Alcohol, Substance Abuse and Crime Linked to Higher Mortality

My colleague, Torbjorn Skardhamar, and I recently carried out a study on the relationship between alcohol- and drug-related criminality on the one hand, and mortality on the other. We found that people with drug-related criminal records in Norway have a mortality rate that can be up to 15-16 times higher than people with no criminal record. We also found that people with a police record of driving under the influence of alcohol have significantly shortened life-spans compared to the overall population.

These results are somewhat surprising given that Norway is well-known for its egalitarianism. But in fact, the mortality rate for criminal offenders in Norway was as high or higher than in many other European countries, as well as the United States. Our results suggest that, under the surface of Norway’s egalitarian society, stark inequality still exists.

How much of the difference was linked to drug abuse? Previous research has shown that people with criminal records are more likely to have had substance abuse problems, and drug and alcohol abuse is associated with higher mortality rates. However, previous studies of criminal records and mortality have not distinguished between drug use and other lifestyle risks that explain mortality rates.

Our study confirms that drug and alcohol use play an important role in the higher mortality rates observed among convicted criminals: people imprisoned once for use or possession of drugs had a relative mortality risk 8 times higher than those with no criminal record, and those imprisoned more than twice for drug-related offenses had a relative mortality risk of 10 to 13 times higher than those with no criminal record. The differences were higher for women.

We also found that even for prisoners who did not have substance abuse problems, the mortality rate was still nearly twice as high compared to the non-offender population.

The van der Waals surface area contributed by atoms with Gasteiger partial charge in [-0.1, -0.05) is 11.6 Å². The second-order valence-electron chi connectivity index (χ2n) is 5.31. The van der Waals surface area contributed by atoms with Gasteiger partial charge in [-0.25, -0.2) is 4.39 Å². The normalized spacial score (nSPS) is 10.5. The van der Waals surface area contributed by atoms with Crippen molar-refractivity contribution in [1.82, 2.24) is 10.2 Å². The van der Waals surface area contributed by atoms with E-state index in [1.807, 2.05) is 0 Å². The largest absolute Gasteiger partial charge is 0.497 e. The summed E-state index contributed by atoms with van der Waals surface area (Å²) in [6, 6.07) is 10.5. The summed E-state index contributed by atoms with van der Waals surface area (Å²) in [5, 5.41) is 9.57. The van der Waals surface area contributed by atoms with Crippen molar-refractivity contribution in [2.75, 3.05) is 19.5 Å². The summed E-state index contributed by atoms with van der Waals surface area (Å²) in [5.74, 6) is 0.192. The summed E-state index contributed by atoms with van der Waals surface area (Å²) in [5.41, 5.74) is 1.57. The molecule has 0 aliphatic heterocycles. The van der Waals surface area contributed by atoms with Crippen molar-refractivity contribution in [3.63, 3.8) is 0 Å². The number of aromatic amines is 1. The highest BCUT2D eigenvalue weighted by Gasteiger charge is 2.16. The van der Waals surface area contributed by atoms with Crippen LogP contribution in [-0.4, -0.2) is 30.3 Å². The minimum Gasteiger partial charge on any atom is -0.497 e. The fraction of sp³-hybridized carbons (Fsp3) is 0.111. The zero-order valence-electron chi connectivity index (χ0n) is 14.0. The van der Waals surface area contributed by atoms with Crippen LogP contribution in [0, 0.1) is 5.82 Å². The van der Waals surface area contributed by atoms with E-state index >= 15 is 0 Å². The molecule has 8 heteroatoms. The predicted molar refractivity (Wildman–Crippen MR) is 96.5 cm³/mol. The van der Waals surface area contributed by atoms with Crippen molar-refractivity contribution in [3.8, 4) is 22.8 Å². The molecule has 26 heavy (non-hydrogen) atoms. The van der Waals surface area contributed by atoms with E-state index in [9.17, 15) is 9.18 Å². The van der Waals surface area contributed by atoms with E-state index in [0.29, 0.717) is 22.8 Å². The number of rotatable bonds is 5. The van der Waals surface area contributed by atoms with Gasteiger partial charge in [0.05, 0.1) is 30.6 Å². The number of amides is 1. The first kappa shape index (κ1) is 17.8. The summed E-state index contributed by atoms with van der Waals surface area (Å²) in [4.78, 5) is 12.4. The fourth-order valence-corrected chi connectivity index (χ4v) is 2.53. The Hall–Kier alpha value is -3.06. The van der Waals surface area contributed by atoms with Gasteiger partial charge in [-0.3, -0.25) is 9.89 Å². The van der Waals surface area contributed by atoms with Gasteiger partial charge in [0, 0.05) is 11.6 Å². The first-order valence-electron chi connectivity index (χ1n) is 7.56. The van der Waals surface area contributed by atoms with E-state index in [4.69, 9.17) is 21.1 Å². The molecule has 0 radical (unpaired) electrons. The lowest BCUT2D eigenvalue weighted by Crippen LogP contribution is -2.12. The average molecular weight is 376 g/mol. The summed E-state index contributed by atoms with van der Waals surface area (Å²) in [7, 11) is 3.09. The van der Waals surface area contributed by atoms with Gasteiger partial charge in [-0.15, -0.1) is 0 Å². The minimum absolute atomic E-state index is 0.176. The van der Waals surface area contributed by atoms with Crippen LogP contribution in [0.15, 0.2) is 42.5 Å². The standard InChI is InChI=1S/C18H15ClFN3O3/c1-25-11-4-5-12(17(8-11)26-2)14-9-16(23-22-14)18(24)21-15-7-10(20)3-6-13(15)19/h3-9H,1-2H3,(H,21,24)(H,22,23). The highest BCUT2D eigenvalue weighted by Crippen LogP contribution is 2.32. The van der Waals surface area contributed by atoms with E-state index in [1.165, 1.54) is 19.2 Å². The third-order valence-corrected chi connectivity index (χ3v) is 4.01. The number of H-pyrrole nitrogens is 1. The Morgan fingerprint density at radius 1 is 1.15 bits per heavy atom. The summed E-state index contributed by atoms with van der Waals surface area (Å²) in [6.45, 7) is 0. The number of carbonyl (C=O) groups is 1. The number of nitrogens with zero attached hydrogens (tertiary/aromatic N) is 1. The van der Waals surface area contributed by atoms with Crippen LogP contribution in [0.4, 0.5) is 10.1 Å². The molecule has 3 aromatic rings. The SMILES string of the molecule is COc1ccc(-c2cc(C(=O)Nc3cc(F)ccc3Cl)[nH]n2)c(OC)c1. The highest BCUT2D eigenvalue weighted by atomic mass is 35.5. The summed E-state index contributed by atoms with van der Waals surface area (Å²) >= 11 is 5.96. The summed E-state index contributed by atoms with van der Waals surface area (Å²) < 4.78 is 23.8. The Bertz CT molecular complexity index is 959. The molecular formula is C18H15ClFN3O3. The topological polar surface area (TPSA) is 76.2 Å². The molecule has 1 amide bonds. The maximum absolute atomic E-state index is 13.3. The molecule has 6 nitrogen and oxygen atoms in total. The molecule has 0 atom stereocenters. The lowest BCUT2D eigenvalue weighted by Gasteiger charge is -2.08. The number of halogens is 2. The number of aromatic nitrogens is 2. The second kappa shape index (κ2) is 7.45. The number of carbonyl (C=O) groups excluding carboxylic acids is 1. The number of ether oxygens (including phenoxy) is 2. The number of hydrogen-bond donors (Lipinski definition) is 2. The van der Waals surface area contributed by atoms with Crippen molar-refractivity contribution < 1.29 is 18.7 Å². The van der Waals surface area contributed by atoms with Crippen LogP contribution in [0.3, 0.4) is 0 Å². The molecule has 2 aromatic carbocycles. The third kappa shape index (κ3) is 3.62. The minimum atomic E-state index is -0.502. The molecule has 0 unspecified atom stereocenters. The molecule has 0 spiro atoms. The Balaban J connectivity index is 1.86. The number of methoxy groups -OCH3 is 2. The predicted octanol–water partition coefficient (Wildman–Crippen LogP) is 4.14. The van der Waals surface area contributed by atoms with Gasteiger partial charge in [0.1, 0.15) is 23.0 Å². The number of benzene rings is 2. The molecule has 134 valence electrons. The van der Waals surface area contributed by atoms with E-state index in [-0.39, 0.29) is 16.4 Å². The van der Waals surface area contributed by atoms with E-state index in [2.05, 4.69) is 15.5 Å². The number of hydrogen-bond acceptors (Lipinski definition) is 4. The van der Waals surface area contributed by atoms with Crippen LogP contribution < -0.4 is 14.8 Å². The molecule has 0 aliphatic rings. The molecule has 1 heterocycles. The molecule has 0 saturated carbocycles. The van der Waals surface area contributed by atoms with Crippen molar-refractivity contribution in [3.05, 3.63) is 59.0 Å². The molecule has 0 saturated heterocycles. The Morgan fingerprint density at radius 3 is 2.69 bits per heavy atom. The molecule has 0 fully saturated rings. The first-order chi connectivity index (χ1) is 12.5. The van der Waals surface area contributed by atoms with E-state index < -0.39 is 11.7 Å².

Our study is the first nationwide study of criminal records and mortality in Norway, and one of the largest such studies to date worldwide, as it contains the whole population and all offenses that have taken place. It relied on data on crimes, drug, and alcohol use, and mortality from national administrative registries in Norway, and adjusted for age and socio-economic factors.

Mortality rates by the numbers

Relative mortality rate measures how much more likely a person is to die than people in the control group. The new study shows that specific types of crimes are linked to much higher mortality rates than others. The numbers below show the relative mortality rate of groups of people with a criminal record compared to people who have no criminal record:

MEN:

1.7: Criminal record, but never imprisoned

2: Criminal record

5: Imprisoned

6: Imprisoned for motor vehicle use under influence

9: Imprisoned once for use of drugs

12: Imprisoned more than once for use or possession of drugs.

WOMEN:

3: Criminal record, but never imprisoned

2: Criminal record

7: Imprisoned

8: Imprisoned for motor vehicle use under influence

11: Imprisoned once for use of drugs

15: Imprisoned more than once for use or possession of drugs.

Reference
Torborn Skardhamar and Vegard Skirbekk. 2013. Relative mortality among criminals in Norway and the relation to drug and alcohol related offenses. PLOS ONE, 9 November 2013. Open Access

 


This entry was posted in Health, Mortality by Vegard Skirbekk. Bookmark the permalink.
Vegard Skirbekk

About Vegard Skirbekk

Dr. Vegard Skirbekk investigates trends in the age and gender distribution of human capital, skills and work performance focusing on life cycle and cohort changes; and how to improve senior workers' skills and capacities. He also studies the impact of generational and life cycle variation on religion, societal values and belief structures, considering cohort and life cycle changes, migration, fertility differences and taking into account intrafamilial transmissions. Another key research interest is the determinants of childbearing in a low fertility Asian and European context. In 2005 he was awarded his PhD at the University of Rostock, Germany.

Leave a Reply

Your email address will not be published. Required fields are marked *

You may use these HTML tags and attributes: <a href="" title=""> <abbr title=""> <acronym title=""> <b> <blockquote cite=""> <cite> <code> <del datetime=""> <em> <i> <q cite=""> <strike> <strong>